Legal psychology is a research-oriented field populated with researchers from several different areas within psychology (although social and cognitive psychologists are typical). Legal psychologists explore such topics as jury decision-making, eyewitness memory, scientific evidence, and legal policy. The term "legal psychology" has only recently come into use, and typically refers to any non-clinical law-related research.
Media psychology seeks an understanding of the relationships between mediated communication and the thoughts, feelings, and behaviors of the senders and recipients of the communication. For instance, a media psychologist might determine that depressed individuals are especially likely to watch television.
Occupational health psychology (OHP) is a discipline that emerged from health psychology, industrial/organizational psychology, and occupational health. OHP is concerned with identifying psychosocial characteristics of workplaces that give rise to problems in physical (e.g., cardiovascular disease) and mental health (e.g., depression). OHP has investigated such psychosocial characteristics of workplaces as workers' decision latitude and supervisors' supportiveness. OHP also concerns itself with interventions that can prevent or ameliorate work-related health problems. Such interventions have important, beneficial implications for the economic success of organizations. Other research areas of concern to OHP include workplace violence, unemployment, and workplace safety. Two exemplary OHP journals are the Journal of Occupational Health Psychology and Work & Stress. Two prominent OHP professional organizations are the European Academy of Occupational Health Psychology and the Society for Occupational Health Psychology.
Personality psychology studies enduring patterns of behavior, thought, and emotion in individuals, commonly referred to as personality. Theories of personality vary across different psychological schools and orientations. They carry different assumptions about such issues as the role of the unconscious and the importance of childhood experience. According to Freud, personality is based on the dynamic interactions of the ego, superego, and id. Trait theorists, in contrast, attempt to analyze personality in terms of a discrete number of key traits by the statistical method of factor analysis. The number of proposed traits has varied widely. An early model proposed by Hans Eysenck suggested that there are three traits that comprise human personality: extraversion-introversion, neuroticism, and psychoticism. Raymond Cattell proposed a theory of 16 personality factors. The Big Five personality traits, proposed by Lewis Goldberg, currently has strong support among trait theorists.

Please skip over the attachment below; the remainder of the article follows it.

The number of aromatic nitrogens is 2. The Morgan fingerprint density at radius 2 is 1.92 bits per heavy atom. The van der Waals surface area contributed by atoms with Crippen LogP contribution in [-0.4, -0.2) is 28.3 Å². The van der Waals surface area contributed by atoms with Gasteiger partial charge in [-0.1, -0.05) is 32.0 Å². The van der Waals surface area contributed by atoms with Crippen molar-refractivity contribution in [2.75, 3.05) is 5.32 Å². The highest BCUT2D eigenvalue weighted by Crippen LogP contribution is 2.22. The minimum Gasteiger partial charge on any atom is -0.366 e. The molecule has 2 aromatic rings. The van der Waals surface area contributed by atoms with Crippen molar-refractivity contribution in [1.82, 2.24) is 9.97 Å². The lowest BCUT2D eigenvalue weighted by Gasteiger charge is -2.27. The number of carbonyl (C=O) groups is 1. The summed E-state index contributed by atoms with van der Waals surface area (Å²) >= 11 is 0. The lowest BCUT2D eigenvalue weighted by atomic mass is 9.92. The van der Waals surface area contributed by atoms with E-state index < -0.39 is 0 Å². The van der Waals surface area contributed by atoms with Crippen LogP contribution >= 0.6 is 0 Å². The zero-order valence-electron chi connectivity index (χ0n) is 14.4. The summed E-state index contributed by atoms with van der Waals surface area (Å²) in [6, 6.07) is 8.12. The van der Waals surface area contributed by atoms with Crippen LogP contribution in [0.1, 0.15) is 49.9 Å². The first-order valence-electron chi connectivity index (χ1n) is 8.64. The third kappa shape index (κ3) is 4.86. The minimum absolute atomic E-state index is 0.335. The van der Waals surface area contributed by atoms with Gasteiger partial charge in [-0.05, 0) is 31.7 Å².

Quantitative psychology involves the application of mathematical and statistical modeling in psychological research, and the development of statistical methods for analyzing and explaining behavioral data. The term "Quantitative psychology" is relatively new and little used (only recently have Ph.D. programs in quantitative psychology been formed), and it loosely covers the longer standing subfields psychometrics and mathematical psychology.
Psychometrics is the field of psychology concerned with the theory and technique of psychological measurement, which includes the measurement of knowledge, abilities, attitudes, and personality traits. Measurement of these phenomena is difficult, and much research has been developed to define and analyze such phenomena. Psychometric research typically involves two major research tasks, namely: (i) the construction of instruments and procedures for measurement; and (ii) the development and refinement of theoretical approaches to measurement.